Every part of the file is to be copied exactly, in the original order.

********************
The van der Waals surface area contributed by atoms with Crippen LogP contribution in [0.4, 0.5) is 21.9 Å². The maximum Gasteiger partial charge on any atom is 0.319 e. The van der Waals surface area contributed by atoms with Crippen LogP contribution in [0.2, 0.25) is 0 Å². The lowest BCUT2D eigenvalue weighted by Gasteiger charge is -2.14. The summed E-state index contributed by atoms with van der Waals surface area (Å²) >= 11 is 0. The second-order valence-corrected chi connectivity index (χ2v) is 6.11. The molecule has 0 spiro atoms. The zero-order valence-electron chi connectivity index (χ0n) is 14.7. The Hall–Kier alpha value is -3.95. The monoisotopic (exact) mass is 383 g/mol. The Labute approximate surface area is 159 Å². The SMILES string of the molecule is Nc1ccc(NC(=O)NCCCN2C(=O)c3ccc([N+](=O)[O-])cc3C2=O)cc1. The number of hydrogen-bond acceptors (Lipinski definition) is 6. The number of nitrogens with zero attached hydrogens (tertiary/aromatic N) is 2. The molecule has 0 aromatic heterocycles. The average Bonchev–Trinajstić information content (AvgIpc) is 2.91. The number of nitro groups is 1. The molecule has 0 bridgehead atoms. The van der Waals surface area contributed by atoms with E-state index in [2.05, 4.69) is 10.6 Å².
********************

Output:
The van der Waals surface area contributed by atoms with Crippen LogP contribution in [0.4, 0.5) is 21.9 Å². The maximum Gasteiger partial charge on any atom is 0.319 e. The van der Waals surface area contributed by atoms with Crippen LogP contribution in [0.2, 0.25) is 0 Å². The lowest BCUT2D eigenvalue weighted by Gasteiger charge is -2.14. The summed E-state index contributed by atoms with van der Waals surface area (Å²) >= 11 is 0. The second-order valence-corrected chi connectivity index (χ2v) is 6.11. The molecule has 0 spiro atoms. The zero-order valence-electron chi connectivity index (χ0n) is 14.7. The Hall–Kier alpha value is -3.95. The monoisotopic (exact) mass is 383 g/mol. The Labute approximate surface area is 159 Å². The SMILES string of the molecule is Nc1ccc(NC(=O)NCCCN2C(=O)c3ccc([N+](=O)[O-])cc3C2=O)cc1. The number of hydrogen-bond acceptors (Lipinski definition) is 6. The number of nitrogens with zero attached hydrogens (tertiary/aromatic N) is 2. The molecule has 0 aromatic heterocycles. The average Bonchev–Trinajstić information content (AvgIpc) is 2.91. The number of nitro groups is 1. The molecule has 0 bridgehead atoms. The van der Waals surface area contributed by atoms with E-state index in [2.05, 4.69) is 10.6 Å².